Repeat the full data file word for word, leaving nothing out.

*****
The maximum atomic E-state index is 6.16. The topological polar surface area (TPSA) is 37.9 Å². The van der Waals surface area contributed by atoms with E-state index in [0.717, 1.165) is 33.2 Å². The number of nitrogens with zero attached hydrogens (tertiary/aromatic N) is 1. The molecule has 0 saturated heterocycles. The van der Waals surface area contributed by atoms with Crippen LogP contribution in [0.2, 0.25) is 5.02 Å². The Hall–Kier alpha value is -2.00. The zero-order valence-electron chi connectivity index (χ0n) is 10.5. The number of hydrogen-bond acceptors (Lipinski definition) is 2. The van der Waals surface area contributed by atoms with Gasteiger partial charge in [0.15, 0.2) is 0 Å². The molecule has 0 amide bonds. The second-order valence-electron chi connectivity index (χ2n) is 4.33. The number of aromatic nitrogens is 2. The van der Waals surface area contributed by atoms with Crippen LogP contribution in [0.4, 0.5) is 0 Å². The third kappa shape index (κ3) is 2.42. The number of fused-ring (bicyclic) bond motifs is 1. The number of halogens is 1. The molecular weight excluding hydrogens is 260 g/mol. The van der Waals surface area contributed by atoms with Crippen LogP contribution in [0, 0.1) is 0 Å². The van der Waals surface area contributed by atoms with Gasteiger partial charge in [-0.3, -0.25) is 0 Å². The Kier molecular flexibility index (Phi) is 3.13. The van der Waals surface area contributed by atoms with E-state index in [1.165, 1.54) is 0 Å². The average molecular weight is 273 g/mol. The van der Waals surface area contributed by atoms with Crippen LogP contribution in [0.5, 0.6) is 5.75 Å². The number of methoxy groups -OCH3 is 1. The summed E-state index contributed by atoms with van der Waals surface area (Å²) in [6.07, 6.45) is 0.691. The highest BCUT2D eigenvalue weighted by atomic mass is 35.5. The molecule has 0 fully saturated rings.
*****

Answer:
The maximum atomic E-state index is 6.16. The topological polar surface area (TPSA) is 37.9 Å². The van der Waals surface area contributed by atoms with E-state index in [0.717, 1.165) is 33.2 Å². The number of nitrogens with zero attached hydrogens (tertiary/aromatic N) is 1. The molecule has 0 saturated heterocycles. The van der Waals surface area contributed by atoms with Crippen LogP contribution in [0.2, 0.25) is 5.02 Å². The Hall–Kier alpha value is -2.00. The zero-order valence-electron chi connectivity index (χ0n) is 10.5. The number of hydrogen-bond acceptors (Lipinski definition) is 2. The van der Waals surface area contributed by atoms with Gasteiger partial charge in [0.15, 0.2) is 0 Å². The molecule has 0 amide bonds. The second-order valence-electron chi connectivity index (χ2n) is 4.33. The number of aromatic nitrogens is 2. The van der Waals surface area contributed by atoms with Crippen LogP contribution in [0.4, 0.5) is 0 Å². The third kappa shape index (κ3) is 2.42. The number of fused-ring (bicyclic) bond motifs is 1. The number of halogens is 1. The molecular weight excluding hydrogens is 260 g/mol. The van der Waals surface area contributed by atoms with Crippen LogP contribution in [0, 0.1) is 0 Å². The van der Waals surface area contributed by atoms with Gasteiger partial charge in [-0.3, -0.25) is 0 Å². The Kier molecular flexibility index (Phi) is 3.13. The van der Waals surface area contributed by atoms with E-state index in [1.165, 1.54) is 0 Å². The average molecular weight is 273 g/mol. The van der Waals surface area contributed by atoms with Crippen LogP contribution in [0.5, 0.6) is 5.75 Å². The number of methoxy groups -OCH3 is 1. The summed E-state index contributed by atoms with van der Waals surface area (Å²) in [6.07, 6.45) is 0.691. The highest BCUT2D eigenvalue weighted by atomic mass is 35.5. The molecule has 0 fully saturated rings.